Racecraft: The Soul of Inequality in American Life (Paperback)
Praised by a wide variety of people from Ta-Nehisi Coates to Zadie Smith, Racecraft “ought to be positioned,” as Bookforum put it, “at the center of any discussion of race in American life.”
Most people assume racism grows from a perception of human difference: the fact of race gives rise to the practice of racism. Sociologist Karen E. Fields and historian Barbara J. Fields argue otherwise: the practice of racism produces the illusion of race, through what they call “racecraft.” And this phenomenon is intimately entwined with other forms of inequality in American life. So pervasive are the devices of racecraft in American history, economic doctrine, politics, and everyday thinking that the presence of racecraft itself goes unnoticed.
That the promised post-racial age has not dawned, the authors argue, reflects the failure of Americans to develop a legitimate language for thinking about and discussing inequality. That failure should worry everyone who cares about democratic institutions.
Barbara J. Fields is Professor of History at Columbia University. Her books include the prize-winning Slavery and Freedom on the Middle Ground: Maryland During the Nineteenth Century; The Destruction of Slavery (coauthored with the Freedmen and Southern Society Project); and Free at Last: A Documentary History of Slavery, Freedom, and the Civil War.
Karen E. Fields is Distinguished Visiting Scholar at the Center for African and African American Research at Duke University. Her books include a translation of Emile Durkheim’s Elementary Forms of Religious Life. She is at work on Racism in the Academy: A Traveler’s Guide and Bordeaux’s Africa.
“Fundamentally challenged some of my oldest and laziest ideas about race.”
“These essays are extraordinary. I love the forceful elegance with which they hammer home that race is a monstrous fiction, racism is a monstrous crime.”
“Demanding and intelligent.”
—Jennifer Vega, PopMatters
“Karen E. Fields and Barbara J. Fields have undertaken a great untangling of how the chimerical concepts of race are pervasively and continuously reinvented and reemployed in this country.”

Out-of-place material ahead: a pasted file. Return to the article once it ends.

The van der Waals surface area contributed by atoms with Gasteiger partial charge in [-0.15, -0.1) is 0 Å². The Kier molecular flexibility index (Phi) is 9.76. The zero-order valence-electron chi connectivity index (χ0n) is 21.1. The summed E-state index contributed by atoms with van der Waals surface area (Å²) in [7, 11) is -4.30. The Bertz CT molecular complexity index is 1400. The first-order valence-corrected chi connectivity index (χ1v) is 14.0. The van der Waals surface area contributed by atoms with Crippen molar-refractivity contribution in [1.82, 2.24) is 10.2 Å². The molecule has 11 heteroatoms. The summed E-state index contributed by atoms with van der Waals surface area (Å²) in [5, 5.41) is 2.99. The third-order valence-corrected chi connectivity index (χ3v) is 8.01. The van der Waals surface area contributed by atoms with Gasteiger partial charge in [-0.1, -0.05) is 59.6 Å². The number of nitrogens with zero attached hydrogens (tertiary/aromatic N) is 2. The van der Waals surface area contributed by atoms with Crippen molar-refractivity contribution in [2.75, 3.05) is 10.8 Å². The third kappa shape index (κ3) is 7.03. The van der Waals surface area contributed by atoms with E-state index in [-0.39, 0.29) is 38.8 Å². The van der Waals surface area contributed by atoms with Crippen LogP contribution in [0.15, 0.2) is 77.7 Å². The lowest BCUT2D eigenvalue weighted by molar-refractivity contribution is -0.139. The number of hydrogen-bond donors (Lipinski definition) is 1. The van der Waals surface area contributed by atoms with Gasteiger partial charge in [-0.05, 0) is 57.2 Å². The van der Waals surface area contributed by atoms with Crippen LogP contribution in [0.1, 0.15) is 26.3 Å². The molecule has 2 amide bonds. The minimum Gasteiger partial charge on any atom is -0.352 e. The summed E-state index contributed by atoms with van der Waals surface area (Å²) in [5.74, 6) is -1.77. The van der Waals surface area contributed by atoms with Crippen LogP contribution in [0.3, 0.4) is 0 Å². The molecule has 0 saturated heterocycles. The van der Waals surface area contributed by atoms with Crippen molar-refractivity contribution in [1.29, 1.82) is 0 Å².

—Maria Bustillos, Los Angeles Review of Books
“The neologism ‘racecraft’ is modelled on ‘witchcraft’ … It isn’t that the Fieldses
regard the commitment to race as a category as an irrational superstition. On the
contrary, they are interested precisely in exploring its rationality—the role that
beliefs about race play in structuring American society—while at the same time
reminding us that those beliefs may be rational but they’re not true.”
—Walter Benn Michaels, London Review of Books
“A most impressive work, tackling a demanding and important topic—the myth that we now live in a postracial society—in a novel, urgent, and compelling way. The authors dispel this myth by squarely addressing the paradox that racism is scientifically discredited but, like witchcraft before it, retains a social rationale in societies that remain highly unequal and averse to sufficiently critical engagement with their own history and traditions.”
“[Racecraft] should be more widely read than it is—no matter its current reach. In it, the authors achieve an intelligence and agility that is rare in discussions of identity, racism, and inequality.”
—Matthew McKnight, Nation
“Liberal mores against overt racism are crumbling in the face of Trump. We must build them better … The Fields sisters dive through sociology, history, and science to reach the material truth: races is a product of racism, not the other way around.”
—Charlie Heller, Paste
“With examples ranging from the profound to the absurd—including, for instance, an imaginary interview with W.E.B. Dubois and Emile Durkheim, as well as personal porch chats with the authors’ grandmother—the Fields delve into ‘racecraft’s’ profound effect on American political, social and economic life.”
“This is a very thoughtful book, a very urgent book.”
—The Academic & The Artist Cloudcast
“Ostensibly ‘antiracist’ politics that treat racial categories as if they were real … perpetuate what they purport to resist. As this form of counterproductive antiracism becomes hegemonic in our culture, the Fieldses’ insights are increasingly salient.”
—Blake Smith, Washington Examiner